A sequential network of quantum operations is efficiently described by its quantum comb [1], a non-negative operator with suitable normalization constraints. Here we analyze the case of networks enjoying symmetry with respect to the action of a given group of physical transformations, introducing the notion of covariant combs and testers, and proving the basic structure theorems for these objects. As an application, we discuss the optimal alignment of reference frames (without pre-established common references) with multiple rounds of quantum communication, showing that i) allowing an arbitrary amount of classical communication does not improve the alignment, and ii) a single round of quantum communication is sufficient.
Astrocytes optimize synaptic fidelity
NASA Astrophysics Data System (ADS)
Nadkarni, Suhita; Jung, Peter; Levine, Herbert
2007-03-01
Most neuronal synapses in the central nervous system are enwrapped by an astrocytic process. This relation allows the astrocyte to listen to and feed back to the synapse and to regulate synaptic transmission. We combine a tested mathematical model for the Ca^2+ response of the synaptic astrocyte and presynaptic feedback with a detailed model for vesicle release of neurotransmitter at active zones. The predicted Ca^2+ dependence of the presynaptic synaptic vesicle release compares favorably for several types of synapses, including the Calyx of Held. We hypothesize that the feedback regulation of the astrocyte onto the presynaptic terminal optimizes the fidelity of the synapse in terms of information transmission.
Optimizing Methods in Simulation
1981-08-01
exploited by Kiefer and Wolfowitz -; (1959). Wald (1943) used the criterion of D-optimality - in some other context and was so named by Kiefer and...of discrepency between the observed and expected value A is obtained in terms of mean squared errors ( MSE ). i Consider the model, E(Ylx) = a + ex and...V(YIX) = 0 2 Let L < x < U, be the interval of possible x values. The MSE (x) is the mean squared error of x as obtained from y. Let w(x) be a weight
Experience in grid optimization
NASA Technical Reports Server (NTRS)
Mastin, C. W.; Soni, B. K.; Mcclure, M. D.
1987-01-01
Two optimization methods for solving a variational problem in grid generation are described and evaluated. The smoothness, cell volumes, and orthogonality of the variational integrals are examined. The Jacobi-Newton iterative method is compared to the Fletcher-Reeves conjugate gradient method. It is observed that a combination of the Jacobi-Newton iteration and the direct solution of the variational problem produces an algorithm which is easy to program and requires less storage and computer time/iteration than the conjugate gradient method.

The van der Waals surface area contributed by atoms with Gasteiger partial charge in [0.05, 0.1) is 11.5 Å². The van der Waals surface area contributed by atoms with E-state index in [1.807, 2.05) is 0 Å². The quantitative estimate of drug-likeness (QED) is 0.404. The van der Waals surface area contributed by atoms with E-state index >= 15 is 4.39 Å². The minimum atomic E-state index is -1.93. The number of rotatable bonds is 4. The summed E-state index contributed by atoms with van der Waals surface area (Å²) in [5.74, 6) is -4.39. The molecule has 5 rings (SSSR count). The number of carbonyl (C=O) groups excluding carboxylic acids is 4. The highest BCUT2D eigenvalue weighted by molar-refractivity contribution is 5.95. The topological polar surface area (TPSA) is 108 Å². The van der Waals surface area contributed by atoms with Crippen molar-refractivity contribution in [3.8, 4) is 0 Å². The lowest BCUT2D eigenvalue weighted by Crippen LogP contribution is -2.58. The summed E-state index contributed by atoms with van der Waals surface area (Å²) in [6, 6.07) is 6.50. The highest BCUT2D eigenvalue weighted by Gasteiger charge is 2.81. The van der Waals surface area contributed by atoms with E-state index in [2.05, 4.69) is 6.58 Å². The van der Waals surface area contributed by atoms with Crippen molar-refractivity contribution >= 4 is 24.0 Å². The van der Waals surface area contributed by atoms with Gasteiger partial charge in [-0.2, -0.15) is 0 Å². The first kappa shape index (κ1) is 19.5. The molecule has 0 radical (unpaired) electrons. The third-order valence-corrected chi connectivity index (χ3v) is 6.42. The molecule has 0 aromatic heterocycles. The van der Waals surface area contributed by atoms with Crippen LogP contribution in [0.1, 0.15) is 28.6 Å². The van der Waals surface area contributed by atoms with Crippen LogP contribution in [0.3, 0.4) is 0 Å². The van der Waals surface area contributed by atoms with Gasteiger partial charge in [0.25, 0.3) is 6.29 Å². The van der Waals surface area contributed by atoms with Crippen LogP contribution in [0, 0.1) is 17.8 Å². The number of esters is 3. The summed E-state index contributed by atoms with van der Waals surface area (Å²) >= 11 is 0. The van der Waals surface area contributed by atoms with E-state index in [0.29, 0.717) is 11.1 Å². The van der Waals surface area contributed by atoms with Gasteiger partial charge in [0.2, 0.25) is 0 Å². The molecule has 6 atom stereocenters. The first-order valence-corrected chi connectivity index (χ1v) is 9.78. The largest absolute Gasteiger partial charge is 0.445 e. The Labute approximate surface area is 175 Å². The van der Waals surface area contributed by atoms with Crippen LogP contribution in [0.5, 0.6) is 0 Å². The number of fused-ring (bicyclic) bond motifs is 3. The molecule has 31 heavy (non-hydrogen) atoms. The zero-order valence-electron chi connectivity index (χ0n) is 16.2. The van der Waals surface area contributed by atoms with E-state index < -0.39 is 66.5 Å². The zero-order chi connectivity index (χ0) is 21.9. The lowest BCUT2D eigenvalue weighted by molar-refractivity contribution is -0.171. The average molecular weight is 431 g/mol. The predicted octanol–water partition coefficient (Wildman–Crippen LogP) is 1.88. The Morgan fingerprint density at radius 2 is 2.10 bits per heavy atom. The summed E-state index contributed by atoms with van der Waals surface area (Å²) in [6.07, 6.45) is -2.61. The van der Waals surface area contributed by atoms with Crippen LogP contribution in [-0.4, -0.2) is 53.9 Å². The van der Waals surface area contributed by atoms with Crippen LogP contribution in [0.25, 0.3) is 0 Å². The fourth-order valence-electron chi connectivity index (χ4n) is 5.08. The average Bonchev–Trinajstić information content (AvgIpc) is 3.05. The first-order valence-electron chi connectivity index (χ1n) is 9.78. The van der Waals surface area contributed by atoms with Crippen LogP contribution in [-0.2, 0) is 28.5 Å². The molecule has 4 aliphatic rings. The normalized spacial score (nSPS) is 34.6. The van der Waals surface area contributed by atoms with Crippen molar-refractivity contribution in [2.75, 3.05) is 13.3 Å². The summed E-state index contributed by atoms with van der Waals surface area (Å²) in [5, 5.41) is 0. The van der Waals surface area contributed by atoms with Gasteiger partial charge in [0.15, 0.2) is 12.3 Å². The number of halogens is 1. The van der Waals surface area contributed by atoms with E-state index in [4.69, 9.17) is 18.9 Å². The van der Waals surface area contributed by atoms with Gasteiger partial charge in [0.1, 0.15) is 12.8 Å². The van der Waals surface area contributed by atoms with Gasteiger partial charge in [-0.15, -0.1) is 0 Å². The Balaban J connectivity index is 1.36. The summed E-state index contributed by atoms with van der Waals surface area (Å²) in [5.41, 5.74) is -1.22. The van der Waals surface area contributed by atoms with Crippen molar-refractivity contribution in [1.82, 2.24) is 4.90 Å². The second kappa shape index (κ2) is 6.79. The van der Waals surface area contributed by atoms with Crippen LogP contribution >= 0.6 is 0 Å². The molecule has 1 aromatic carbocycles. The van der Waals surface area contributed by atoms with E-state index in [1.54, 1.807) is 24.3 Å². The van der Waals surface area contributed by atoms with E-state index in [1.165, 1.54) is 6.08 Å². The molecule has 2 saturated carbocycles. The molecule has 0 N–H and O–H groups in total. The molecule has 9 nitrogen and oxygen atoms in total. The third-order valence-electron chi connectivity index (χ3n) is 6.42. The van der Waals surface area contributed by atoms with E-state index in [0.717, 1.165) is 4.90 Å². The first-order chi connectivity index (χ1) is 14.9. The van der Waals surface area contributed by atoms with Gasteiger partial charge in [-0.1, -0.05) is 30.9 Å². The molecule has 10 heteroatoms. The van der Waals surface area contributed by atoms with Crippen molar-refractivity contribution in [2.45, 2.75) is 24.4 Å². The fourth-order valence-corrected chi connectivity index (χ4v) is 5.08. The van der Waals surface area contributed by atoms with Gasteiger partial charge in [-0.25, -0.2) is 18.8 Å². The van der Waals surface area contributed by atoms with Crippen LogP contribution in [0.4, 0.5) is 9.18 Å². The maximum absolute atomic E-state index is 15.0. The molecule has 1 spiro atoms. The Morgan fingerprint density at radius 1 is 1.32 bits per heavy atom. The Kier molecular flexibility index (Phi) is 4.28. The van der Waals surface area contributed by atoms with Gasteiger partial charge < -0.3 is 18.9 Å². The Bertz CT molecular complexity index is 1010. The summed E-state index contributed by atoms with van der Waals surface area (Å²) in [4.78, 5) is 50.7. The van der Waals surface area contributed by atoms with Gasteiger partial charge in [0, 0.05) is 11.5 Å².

Optimal Repairman Allocation Models
1976-03-01
DIVISION II Approximations...results for the model are often difficult to obtain. Division II describes three methods for approx- imating and boundary optimal system characteristics...time Markov chain. mmmimii«««« „^^^^^^^^ mm i.wvwi »PI .«ill Jll»!», l "-’•: "^MM- ^■"’^"■^-r"’’^i3:iT"iM""’ ".-i """"- ""’ DIVISION II
Optimized joystick controller.
Ding, D; Cooper, R A; Spaeth, D
2004-01-01
The purpose of the study was to develop an optimized joystick control interface for electric powered wheelchairs and thus provide safe and effective control of electric powered wheelchairs to people with severe physical disabilities. The interface enables clinicians to tune joystick parameters for each individual subject through selecting templates, dead zones, and bias axes. In terms of hand tremor usually associated with people with traumatic brain injury, cerebral palsy, and multiple sclerosis, fuzzy logic rules were applied to suppress erratic hand movements and extract the intended motion from the joystick. Simulation results were presented to show the graphical tuning interface as well as the performance of the fuzzy logic controller.
An Improved Cockroach Swarm Optimization
Obagbuwa, I. C.; Adewumi, A. O.
2014-01-01
Hunger component is introduced to the existing cockroach swarm optimization (CSO) algorithm to improve its searching ability and population diversity. The original CSO was modelled with three components: chase-swarming, dispersion, and ruthless; additional hunger component which is modelled using partial differential equation (PDE) method is included in this paper. An improved cockroach swarm optimization (ICSO) is proposed in this paper. The performance of the proposed algorithm is tested on well known benchmarks and compared with the existing CSO, modified cockroach swarm optimization (MCSO), roach infestation optimization RIO, and hungry roach infestation optimization (HRIO). The comparison results show clearly that the proposed algorithm outperforms the existing algorithms. PMID:24959611
Design Optimization Toolkit: Users' Manual
Aguilo Valentin, Miguel Alejandro
2014-07-01